When I think back to the first few months of my period, it isn’t so much the pain that I remember as the embarrassment. I would do anything to not walk up to the cupboard in my parents’ bedroom where the toiletries were stored. I’d lie through the pain and gritted teeth to avoid the conversation. It was a lonely experience.
So when Culture Machine kicked off a debate by giving its woman employees the first day of their monthly cycles off and got everyone from Reuters to my parlourwali aunty talking about it, it was exciting because change seemed to be in the offing.
Sure, the move has received just as much backlash as approval, with some people calling paid leave for a biological function regressive.
Haven’t women until now swallowed an asprin, braved the pain and gotten s*** done without making a big deal of it? Should entitled, self-aggrandising young women seek more leave that might only end up showing all women as not comparatively competent? But hey, Sherlock, it’s worth remembering that men don’t bleed five days in a row every month.
And isn’t every revolution sparked by a whining brat who wanted just a bit more? And just how much is too much to ask in a patriarchal world where even the default temperature of your AC is set to suit the metabolic rate of a middle-aged man? It wouldn’t be widely off the mark to guess that if it were men who bled, the FOP leave would be a given.
If you can work your way through that time of the month, more power to you! But to those who can’t, let the choice be open. Menstruation, after all, affects women in different ways and the pain, as a London-based study showed, can range from a nagging discomfort to the severity of a heart attack.
And isn’t the argument that more sick leaves be given to women beside the point? If anything, it reaffirms the taboo around menstruation and the cultural prejudice to keep it a secret.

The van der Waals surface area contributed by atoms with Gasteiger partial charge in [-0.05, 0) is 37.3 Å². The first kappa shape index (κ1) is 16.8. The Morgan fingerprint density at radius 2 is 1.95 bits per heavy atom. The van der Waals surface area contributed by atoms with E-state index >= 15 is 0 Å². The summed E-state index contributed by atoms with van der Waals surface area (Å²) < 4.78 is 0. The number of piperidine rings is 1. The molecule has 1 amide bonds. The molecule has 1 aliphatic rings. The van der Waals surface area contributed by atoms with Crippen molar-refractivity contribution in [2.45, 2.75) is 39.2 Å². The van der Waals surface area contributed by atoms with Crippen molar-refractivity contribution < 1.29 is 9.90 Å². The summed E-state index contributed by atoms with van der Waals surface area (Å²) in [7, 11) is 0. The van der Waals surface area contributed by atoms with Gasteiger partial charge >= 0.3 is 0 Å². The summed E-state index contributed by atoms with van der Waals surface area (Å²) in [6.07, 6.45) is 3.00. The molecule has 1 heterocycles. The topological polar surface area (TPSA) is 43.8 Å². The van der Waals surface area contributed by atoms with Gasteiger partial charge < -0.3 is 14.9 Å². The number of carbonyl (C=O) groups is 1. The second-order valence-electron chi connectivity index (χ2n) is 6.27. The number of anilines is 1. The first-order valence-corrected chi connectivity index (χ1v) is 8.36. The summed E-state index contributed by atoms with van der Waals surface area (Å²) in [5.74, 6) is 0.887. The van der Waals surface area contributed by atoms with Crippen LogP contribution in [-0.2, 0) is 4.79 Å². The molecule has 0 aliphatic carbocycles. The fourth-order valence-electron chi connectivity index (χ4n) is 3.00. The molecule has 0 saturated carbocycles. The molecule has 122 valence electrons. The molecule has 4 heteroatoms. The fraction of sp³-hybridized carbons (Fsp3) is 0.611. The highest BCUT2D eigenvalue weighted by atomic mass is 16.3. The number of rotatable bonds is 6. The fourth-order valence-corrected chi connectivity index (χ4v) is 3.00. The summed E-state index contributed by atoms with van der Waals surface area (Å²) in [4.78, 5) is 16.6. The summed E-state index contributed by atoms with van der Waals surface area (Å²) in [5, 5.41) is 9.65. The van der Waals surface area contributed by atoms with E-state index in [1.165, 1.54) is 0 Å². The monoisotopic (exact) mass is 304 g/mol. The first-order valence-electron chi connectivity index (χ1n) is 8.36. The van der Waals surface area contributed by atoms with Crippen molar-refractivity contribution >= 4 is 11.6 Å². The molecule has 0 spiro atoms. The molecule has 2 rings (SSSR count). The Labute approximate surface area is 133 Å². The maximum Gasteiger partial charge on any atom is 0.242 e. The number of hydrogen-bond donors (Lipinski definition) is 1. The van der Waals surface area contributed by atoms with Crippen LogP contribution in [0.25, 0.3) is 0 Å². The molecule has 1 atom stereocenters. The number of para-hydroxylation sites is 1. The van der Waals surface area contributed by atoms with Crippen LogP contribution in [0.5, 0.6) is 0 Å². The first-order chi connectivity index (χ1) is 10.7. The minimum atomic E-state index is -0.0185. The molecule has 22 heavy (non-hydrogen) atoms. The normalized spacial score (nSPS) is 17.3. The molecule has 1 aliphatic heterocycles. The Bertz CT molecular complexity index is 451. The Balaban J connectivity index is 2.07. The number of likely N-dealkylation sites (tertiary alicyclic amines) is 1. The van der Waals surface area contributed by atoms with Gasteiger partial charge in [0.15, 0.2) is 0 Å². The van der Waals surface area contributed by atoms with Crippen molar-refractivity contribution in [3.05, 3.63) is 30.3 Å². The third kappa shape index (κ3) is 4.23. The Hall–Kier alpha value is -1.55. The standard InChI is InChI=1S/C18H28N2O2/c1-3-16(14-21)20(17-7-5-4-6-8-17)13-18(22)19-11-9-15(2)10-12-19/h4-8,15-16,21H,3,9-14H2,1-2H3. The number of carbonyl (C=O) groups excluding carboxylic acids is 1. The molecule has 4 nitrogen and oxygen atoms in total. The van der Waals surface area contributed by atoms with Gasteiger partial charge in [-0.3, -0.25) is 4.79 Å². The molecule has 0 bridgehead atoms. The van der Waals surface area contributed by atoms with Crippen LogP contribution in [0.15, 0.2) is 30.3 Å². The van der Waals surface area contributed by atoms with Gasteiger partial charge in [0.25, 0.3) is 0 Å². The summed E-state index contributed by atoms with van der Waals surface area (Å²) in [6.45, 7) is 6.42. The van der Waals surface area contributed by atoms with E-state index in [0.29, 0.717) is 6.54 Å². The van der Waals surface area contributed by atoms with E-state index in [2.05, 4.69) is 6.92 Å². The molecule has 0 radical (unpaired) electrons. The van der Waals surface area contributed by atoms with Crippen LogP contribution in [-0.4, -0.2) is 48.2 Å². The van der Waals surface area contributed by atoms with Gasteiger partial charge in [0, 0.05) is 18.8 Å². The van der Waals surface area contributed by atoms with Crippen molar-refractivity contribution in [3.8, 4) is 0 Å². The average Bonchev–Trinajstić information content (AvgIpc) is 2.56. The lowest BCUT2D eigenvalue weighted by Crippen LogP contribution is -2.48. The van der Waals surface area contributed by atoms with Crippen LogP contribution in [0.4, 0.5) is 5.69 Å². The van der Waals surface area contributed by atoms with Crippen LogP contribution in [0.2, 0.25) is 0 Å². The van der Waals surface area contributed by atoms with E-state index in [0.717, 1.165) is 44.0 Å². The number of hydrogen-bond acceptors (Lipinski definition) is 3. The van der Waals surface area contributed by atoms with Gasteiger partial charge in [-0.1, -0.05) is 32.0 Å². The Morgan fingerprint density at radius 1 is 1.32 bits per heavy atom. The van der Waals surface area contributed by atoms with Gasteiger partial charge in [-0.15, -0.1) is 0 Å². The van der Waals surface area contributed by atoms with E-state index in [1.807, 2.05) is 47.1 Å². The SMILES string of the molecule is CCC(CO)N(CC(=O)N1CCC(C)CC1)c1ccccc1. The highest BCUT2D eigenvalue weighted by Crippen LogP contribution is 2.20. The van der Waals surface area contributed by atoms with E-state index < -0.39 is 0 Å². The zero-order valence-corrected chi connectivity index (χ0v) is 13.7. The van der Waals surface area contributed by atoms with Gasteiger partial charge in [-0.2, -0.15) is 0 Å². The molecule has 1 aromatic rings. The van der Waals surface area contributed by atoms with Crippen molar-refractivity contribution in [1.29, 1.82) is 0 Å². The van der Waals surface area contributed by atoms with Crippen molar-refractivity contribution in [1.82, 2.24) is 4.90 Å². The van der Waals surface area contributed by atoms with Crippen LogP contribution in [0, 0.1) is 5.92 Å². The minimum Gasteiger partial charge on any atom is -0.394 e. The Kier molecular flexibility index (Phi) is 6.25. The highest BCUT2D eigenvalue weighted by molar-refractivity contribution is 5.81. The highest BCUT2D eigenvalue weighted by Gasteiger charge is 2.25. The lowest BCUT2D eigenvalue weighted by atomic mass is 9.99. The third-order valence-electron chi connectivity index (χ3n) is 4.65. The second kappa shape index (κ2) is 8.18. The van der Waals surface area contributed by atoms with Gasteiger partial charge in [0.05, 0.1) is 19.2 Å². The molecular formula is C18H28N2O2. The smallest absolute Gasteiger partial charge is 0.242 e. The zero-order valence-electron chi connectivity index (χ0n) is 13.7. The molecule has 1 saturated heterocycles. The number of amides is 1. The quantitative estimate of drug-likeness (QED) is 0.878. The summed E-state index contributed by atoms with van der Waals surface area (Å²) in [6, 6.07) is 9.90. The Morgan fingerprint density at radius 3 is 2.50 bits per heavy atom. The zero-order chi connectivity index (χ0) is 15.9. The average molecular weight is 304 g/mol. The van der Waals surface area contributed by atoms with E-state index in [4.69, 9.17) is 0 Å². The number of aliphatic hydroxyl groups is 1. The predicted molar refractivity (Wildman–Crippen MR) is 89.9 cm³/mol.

Women should be able to have the choice of taking a day off when they have excruciating pain, and assert that it is menstrual leave. The idea should become so common and female biology so demystified that seeking an FOP is met with a shrug, not a raised eyebrow.
In countries such as Japan, Taiwan, South Korea and the Philippines, there are legislations that either enable or mandate menstrual leave. In the Philippines, the law entitles female employees to one day’s menstrual leave per month. An employer who denies this benefit is liable to pay a fine or can be imprisoned.
Niharika Hema Raj, High Court advocate, said, it is important that India set an example for the world. Such a provision can be brought in through an amendment to existing labour laws, she said.
Sonamika Ray, headmistress, Capital High School, Bhubaneswar
Onset of menstruation is usually noticed in girls studying in Class VII. While a handful of them have prior knowledge of periods, many are unaware. We cater to several slum localities. Our children’s mothers are mostly daily-wagers who do not have the time to explain to them what menstruation is. Hence, we hold orientation classes for girls of Class VII. We explain to them that menstruation is normal. We tell them about sanitary napkins and about the body aches associated with the first day of period. But the problem in co-education schools is that there are fewer girls and they feel shy to discuss menstruation.
Dr Gayathri Kamath, gynaecologist, Fortis Hospital
I don’t think leave from work is required during menstruation. Women with medical conditions like fibroids or endometriosis have severe pain and hence they may want to avail it. I think a woman should take it in her stride to work during periods. There is no reason for a normal physiological function to be considered a sickness.